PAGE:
Labret Piercing - Swelling and Health Issues

Humans have practiced lower lip piercing, known as "labret piercing," since ancient times. The Mayan, Eskimo, Hindu, Chinese and American Indian cultures all have recorded histories of labret piercing, most often in relation to spiritual rituals and rites of passage etc. Today, labret piercing is one of the most popular piercings. Just like any type of piercing, labret piercing take some risks and you should be very careful in order to prevent any infections etc.

Nerve Damage:
Sensory and motor nerves located in the lower lip region can be severed and damaged by piercing. Nerve damage can result in loss of mobility in your facial muscles or loss of feeling to your face, a condition medically referred to as "paresthesia."

The primary risk of a labret, as with all body piercings, is infection. Oral piercings are at greater risk for infection due to the bacteria found in saliva. A rigorous aftercare program, as recommended by a qualified piercer, will minimize this risk. Special considerations for oral piercings include no deep kissing or oral-genital contact until the piercing is healed. Avoid alcohol-based mouthwashes; use a saline gargle instead. Avoid spicy foods during the healing process.

Swelling happens when the piercing hole is fresh, so it takes some time for the piercing to heal. Simply follow the aftercare advices given by your piercing artist and avoid any kind of possible infection.

In the first two weeks, it's very important to wear a titanium piercing jewelry. Titanium is the most common material, especially for new, fresh piercings. So, ask your piercing artist for an advice and carefully choose your jewel for the first two weeks. This is very important in order to avoid any possible risks. Don't change the jewel in the first two or even three weeks, during the healing time.

Gum Recession
Labret jewelry can rub against and erode gum tissue over time, causing the gums to recede and expose the roots of the front teeth. This leaves the teeth vulnerable to damage and loss. Gum damage is irreversible without expensive and painful surgery. Smoking greatly increases the risk of gum damage.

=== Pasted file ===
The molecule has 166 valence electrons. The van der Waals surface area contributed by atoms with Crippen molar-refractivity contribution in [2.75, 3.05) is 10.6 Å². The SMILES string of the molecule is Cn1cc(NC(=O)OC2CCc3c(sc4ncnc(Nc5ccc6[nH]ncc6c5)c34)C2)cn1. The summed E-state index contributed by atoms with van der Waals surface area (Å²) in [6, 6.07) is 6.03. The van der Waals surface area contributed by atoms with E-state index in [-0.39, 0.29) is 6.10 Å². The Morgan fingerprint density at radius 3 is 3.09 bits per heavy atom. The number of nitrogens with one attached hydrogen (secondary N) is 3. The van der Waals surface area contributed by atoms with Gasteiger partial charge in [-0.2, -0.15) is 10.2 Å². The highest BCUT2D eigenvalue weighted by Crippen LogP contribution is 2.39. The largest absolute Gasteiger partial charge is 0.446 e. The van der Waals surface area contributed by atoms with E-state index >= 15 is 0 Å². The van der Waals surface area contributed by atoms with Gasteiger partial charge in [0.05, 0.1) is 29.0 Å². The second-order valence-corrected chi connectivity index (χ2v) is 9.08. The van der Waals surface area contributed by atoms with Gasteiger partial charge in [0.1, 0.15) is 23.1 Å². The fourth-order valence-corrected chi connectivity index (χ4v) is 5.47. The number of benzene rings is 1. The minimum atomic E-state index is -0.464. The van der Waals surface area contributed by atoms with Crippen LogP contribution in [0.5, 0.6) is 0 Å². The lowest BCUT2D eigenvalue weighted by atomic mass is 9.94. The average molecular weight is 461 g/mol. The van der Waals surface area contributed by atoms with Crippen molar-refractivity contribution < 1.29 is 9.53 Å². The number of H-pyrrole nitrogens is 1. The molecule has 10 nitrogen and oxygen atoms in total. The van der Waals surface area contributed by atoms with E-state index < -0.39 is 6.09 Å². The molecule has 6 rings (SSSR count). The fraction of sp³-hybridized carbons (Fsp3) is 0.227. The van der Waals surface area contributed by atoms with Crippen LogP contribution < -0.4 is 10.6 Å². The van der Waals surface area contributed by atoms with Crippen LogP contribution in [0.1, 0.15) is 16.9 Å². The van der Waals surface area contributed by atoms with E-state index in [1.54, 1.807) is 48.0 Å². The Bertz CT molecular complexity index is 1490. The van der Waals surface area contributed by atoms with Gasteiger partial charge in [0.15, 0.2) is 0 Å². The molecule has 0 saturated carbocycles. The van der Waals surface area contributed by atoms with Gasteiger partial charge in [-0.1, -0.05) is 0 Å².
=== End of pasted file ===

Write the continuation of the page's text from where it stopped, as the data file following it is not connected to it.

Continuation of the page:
Tooth Damage
Labret jewelry can also rub on the tooth enamel itself, weakening the surface of the tooth and making it more susceptible to cracking, chipping and cavities. Like gum damage, damage to the teeth is irreversible; tooth enamel does not regenerate. Only surgery can correct this issue.

Scars and Permanent Holes:
If you choose to remove your labret piercing at some point, chances are high that a small spot or dent will remain once the hole has closed up. If the labret hole was stretched, it could leave a permanent hole once the jewelry is removed. Worse, this hole will allow saliva to leak out of the mouth. Holes like this may be corrected with cosmetic surgery.

Bloodborne Disease
Take care to ensure the your piercing is done under strictly sterile conditions. Improper sterilization of piercing instruments can introduce bacteria and viruses into your bloodstream. "The New York Times" notes that contaminated piercing equipment can spread hepatitis and HIV, as well as other diseases.

There is the risk of the labret jewelry becoming snagged on some external object and tearing either through the skin, or upwards through the lip. This can result in disfiguring scars to the face.

Cleaning Tips
Antibacterial soap
There were a lot of discussions about the antibacterial soaps in the past years, and we came to realize that neither Betadine nor Antibacterial Soap is good for healing a fresh piercing as you're attempting to heal the skin within the hole and the chemicals are far too harsh and actually kill off skin cells rather than help with healing. This kind of soaps are good for your personal hygiene. Wash your hands every time you change your piercing jeweler.

Do Not use alcohol-that could sting if it gets too close to the new piercing and is far too harsh for a fresh piercing. And removing the unattractive coloration isn't just an aesthetic issue. Iodine should be removed from the skin after the piercing is done to prevent any irritation.

The most appropriate age to have a piercing done is 16+, because the body is still growing and forming.
The jewelry is extremely important especially for the first piercing. The preferable metal is titanium, as this one is the most convenient and does not contain toxic substances, which reduces the chances of allergies, suppuration and infections. Normally, it is essential that the piercing has the appropriate size for the body spot where it is going to be placed.